Walking on the streets of the capital of Kenya, Nairobi, and you will be intrigued to see shops dotted with Indians, who are locally referred to as “Wahindi” and “Muhindi”. Are they Kenyans and do they consider themselves as Kenyans? Yes, they are Kenyans who were born and raised in Kenya, though they have ancestral roots in Asia. Kenyan Indians are normally referred to as “Wahindi” (plural) and “Muhindi” (singular), the nicknames given by indigenous Kenyans.
Origins of Indians in Kenya
Most of their ancestors settled in modern Kenya during the British colonial rule, when the construction of the Kenya–Uganda Railway was undertaken between 1896 and 1901. The indigenous population were resistant to the British efforts thus, Indian labourers were brought in large numbers to carry out the railway construction. After the railway construction, these Indians decided to settle in the then British East African Protectorate, which covers the region of the modern Kenya, Uganda and Tanzania.
After the Second World War, Kenyan Asians began handling all kinds of occupations, ranging from business, the police force, bureaucracy and other service professions in Nairobi and its surroundings. Their commercial contribution led to the steady economic development of Kenya and the rest of East Africa.
Famous Indians In Kenya
History indicates that Kenyan Indians wholeheartedly participated in the struggle for Kenya’s independence, thus reaffirming their patriotism as Kenyans. Some of the well known Non-Resident Indians in Kenya are:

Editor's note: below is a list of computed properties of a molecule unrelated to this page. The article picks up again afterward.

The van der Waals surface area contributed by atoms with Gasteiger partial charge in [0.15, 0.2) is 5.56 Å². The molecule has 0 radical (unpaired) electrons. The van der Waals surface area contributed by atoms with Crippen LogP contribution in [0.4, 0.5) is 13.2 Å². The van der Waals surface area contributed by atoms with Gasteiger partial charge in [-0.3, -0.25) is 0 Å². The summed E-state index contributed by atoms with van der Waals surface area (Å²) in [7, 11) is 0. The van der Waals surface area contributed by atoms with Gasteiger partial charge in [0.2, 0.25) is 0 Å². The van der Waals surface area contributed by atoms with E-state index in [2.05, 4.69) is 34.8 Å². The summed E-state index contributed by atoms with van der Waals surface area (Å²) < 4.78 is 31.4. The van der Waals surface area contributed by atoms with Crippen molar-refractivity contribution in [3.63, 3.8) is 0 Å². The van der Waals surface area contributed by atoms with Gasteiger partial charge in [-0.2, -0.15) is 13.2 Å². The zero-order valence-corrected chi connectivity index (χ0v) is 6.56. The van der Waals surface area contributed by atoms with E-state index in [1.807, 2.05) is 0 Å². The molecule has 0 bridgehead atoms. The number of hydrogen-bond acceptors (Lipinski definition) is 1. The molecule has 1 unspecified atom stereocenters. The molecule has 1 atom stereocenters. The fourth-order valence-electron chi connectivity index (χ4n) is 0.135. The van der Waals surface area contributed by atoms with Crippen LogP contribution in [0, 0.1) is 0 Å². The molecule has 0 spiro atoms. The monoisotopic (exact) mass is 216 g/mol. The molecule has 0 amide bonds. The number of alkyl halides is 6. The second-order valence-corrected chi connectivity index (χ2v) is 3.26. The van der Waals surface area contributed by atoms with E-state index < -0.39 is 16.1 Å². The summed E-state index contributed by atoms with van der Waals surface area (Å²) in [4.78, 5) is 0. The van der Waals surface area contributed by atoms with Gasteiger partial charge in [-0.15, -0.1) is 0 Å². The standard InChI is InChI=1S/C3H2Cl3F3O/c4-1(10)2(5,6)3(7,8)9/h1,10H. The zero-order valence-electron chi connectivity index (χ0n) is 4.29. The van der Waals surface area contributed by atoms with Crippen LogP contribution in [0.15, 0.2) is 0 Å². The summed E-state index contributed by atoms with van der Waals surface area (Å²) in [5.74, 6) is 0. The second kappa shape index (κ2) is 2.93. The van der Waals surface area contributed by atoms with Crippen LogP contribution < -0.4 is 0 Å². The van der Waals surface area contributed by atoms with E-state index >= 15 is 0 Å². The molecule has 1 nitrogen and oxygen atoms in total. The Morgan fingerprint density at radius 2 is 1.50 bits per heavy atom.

- Pio Gama Pinto – He was a journalist, politician, and freedom fighter. This socialist leader devoted his life to liberate Kenyan people from post-colonial dictatorship. Pio Gama Pinto was killed due to his outspoken way of living and became independent Kenya’s first martyr in 1965.
- Makhan Singh – This Punjabi was the pioneer of trade unionism in Kenya. In 1927, he moved with his family to Nairobi from Punjab at a tender age of 13. Later in 1935, he formed the first trade union in Kenya and was quite active in the Ghadr/Kirti Party that struggled for Kenyan independence. In 1949, he together with Fred Kubai, a Kenyan, formed the East African Trade Union.
- A R Kapila – Born in 1926, Aachhroo Ram Kapila was a prominent criminal lawyer of Kenyan Asian background. He is remembered in Kenya for his role in fighting for the rights and compensations of the Mau Mau Freedom Fighters during their independence struggle.
- Fitz de Souza – He was a Kenyan Indian lawyer, who became a member of Parliament, and later deputy speaker of the Kenyan parliament.
- Shakeel Shabbir – He is the current Member of Parliament for Kisumu, a large city in Kenya. Although he has an Indian lineage, he was elected to the parliament by indigenous Kenyans, which shows that he is accepted irrespective of his origins.
Indian Contribution to Kenyan Economy